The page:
What are the social justice implications of the war on drugs and the drug trade across borders in impoverished neighborhoods? In this article, Jackie Serrato, SJNN Fellow, gives the view from the ground in Little Village, a community widely portrayed as a hub for Mexican drug cartels. This interview with Ceasefire Outreach Supervisor Jesus Salazar is part of a larger story that will be published at the end of the summer. Originally printed in The Gate Newspaper.
By Jackie Serrato
Little Village has made national headlines as a hub for Mexican cartel drug trafficking activity, most notably regarding associates of Joaquin “El Chapo” Guzman who allegedly operated in Little Village. Little Village also is plagued by much gang violence. Many people assume that the drug trade is a major factor driving the gang violence. But the reality is more complicated, in the eyes of many Little Village residents. I spoke with Jesus Salazar, outreach supervisor for the anti-violence group CeaseFire in Little Village, about the relationship between drugs, gangs and violence in the neighborhood. Salazar lives in Little Village and as a muralist, he’s also created youth programs including using murals to take back gang-disputed areas covered with graffiti. Here is a lightly edited excerpt of our conversation.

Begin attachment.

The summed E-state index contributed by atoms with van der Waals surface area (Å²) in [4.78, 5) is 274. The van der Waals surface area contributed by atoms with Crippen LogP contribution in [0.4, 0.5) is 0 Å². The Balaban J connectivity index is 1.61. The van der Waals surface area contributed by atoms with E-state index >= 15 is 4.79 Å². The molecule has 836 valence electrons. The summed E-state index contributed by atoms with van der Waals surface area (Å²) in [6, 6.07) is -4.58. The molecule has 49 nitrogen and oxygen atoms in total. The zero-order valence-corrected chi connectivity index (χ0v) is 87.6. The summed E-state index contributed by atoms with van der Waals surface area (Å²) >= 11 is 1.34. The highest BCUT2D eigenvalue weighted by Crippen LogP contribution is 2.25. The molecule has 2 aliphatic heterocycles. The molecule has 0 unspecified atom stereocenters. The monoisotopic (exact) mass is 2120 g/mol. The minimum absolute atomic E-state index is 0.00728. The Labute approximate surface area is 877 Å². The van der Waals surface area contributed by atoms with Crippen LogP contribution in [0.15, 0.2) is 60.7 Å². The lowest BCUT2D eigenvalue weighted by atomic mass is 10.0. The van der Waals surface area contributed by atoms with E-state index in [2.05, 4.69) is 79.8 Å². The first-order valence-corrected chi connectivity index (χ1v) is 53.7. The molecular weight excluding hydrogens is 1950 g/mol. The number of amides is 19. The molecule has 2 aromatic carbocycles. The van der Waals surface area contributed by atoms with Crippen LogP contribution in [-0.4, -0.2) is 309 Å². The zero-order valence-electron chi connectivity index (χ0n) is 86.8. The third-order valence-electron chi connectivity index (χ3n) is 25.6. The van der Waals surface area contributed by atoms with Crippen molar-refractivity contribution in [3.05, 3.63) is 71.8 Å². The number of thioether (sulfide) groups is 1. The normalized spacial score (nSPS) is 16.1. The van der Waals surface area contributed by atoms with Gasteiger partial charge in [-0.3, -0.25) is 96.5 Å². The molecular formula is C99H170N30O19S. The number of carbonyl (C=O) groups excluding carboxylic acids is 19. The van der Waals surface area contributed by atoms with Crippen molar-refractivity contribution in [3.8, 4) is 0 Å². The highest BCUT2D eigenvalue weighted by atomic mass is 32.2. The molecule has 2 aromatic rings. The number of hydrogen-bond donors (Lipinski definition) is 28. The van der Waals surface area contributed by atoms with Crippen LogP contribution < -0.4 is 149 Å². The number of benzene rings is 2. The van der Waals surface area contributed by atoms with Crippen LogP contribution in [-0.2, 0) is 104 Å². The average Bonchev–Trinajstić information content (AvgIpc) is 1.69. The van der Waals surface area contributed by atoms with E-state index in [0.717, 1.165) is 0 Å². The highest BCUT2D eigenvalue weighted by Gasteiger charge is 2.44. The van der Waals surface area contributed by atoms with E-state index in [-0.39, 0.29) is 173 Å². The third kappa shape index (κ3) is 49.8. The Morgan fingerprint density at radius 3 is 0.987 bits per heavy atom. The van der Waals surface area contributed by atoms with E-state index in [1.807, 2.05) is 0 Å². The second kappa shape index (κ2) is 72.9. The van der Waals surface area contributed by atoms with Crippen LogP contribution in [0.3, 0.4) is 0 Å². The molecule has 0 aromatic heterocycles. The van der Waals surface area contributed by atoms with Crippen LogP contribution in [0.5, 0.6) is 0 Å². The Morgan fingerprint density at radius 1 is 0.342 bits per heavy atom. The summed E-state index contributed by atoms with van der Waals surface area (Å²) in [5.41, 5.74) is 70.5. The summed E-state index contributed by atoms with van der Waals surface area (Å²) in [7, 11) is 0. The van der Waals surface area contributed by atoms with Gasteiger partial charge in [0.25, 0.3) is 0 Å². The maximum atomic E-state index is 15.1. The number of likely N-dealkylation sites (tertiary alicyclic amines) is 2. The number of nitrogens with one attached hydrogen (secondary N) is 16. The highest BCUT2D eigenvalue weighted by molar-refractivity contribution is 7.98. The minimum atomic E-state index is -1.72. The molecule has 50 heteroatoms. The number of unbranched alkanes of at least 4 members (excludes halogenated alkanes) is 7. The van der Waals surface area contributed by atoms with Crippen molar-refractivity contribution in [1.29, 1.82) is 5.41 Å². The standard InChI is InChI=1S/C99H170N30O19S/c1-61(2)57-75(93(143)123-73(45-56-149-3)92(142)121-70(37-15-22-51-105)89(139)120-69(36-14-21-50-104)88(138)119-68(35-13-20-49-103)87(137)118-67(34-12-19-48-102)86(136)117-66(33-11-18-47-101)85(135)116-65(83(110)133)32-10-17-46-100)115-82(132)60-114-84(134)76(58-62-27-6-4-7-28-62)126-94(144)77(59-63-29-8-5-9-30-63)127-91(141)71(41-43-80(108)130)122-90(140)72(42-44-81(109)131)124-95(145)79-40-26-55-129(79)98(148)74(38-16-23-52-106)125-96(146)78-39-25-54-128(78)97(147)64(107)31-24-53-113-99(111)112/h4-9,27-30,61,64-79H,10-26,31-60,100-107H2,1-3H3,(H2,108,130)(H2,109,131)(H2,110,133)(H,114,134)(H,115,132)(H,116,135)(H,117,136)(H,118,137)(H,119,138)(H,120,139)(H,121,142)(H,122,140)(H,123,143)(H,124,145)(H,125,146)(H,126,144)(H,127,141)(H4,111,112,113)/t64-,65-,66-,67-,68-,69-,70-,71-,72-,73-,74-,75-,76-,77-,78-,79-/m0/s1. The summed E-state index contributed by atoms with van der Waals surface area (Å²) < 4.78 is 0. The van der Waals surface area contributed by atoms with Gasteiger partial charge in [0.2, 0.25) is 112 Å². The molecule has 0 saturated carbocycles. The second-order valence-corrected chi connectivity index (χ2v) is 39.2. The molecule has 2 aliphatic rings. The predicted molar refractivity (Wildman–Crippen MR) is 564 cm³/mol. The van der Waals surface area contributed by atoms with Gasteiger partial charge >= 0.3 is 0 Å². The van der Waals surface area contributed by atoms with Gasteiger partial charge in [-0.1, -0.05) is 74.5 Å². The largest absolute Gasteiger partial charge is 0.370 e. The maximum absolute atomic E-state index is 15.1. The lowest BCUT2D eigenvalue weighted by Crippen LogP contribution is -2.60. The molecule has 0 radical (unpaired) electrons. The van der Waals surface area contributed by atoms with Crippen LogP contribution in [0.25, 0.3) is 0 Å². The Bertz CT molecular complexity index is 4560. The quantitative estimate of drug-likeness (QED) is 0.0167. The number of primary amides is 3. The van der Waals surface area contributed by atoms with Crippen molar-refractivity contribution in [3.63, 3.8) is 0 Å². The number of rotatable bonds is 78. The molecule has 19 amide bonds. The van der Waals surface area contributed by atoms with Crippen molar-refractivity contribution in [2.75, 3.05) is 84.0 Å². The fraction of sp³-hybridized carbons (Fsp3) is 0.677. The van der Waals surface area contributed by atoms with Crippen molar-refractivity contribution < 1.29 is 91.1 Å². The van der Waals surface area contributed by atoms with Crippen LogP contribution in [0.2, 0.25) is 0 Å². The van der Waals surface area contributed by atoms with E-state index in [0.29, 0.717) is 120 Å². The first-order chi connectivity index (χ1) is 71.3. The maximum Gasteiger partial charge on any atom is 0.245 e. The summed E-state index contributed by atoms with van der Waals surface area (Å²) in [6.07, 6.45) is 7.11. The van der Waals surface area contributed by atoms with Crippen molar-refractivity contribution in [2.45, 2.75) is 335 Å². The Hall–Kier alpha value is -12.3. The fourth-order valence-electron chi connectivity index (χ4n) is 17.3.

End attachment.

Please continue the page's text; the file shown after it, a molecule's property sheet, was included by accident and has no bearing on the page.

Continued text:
Q: You mention two groups, can you tell me more about them and maybe a little gang history?
A: The Latin Kings and the Two Six are the two major groups that are in Little Village. We have about five groups in Little Village, on the outskirts, that work their way into Pilsen, but the predominant two gangs are the Two Six and Latin Kings. Both started as social athletic clubs and evolved into what we know as your average street gang. Both started in the ‘40s, ‘50s and ‘60s. The Latin Kings started a little earlier as Young Lords. The Two Six were a softball group that turned into a gang over the years.
Q: When you talk to these young people, what is their mentality when they decide to go and shoot someone?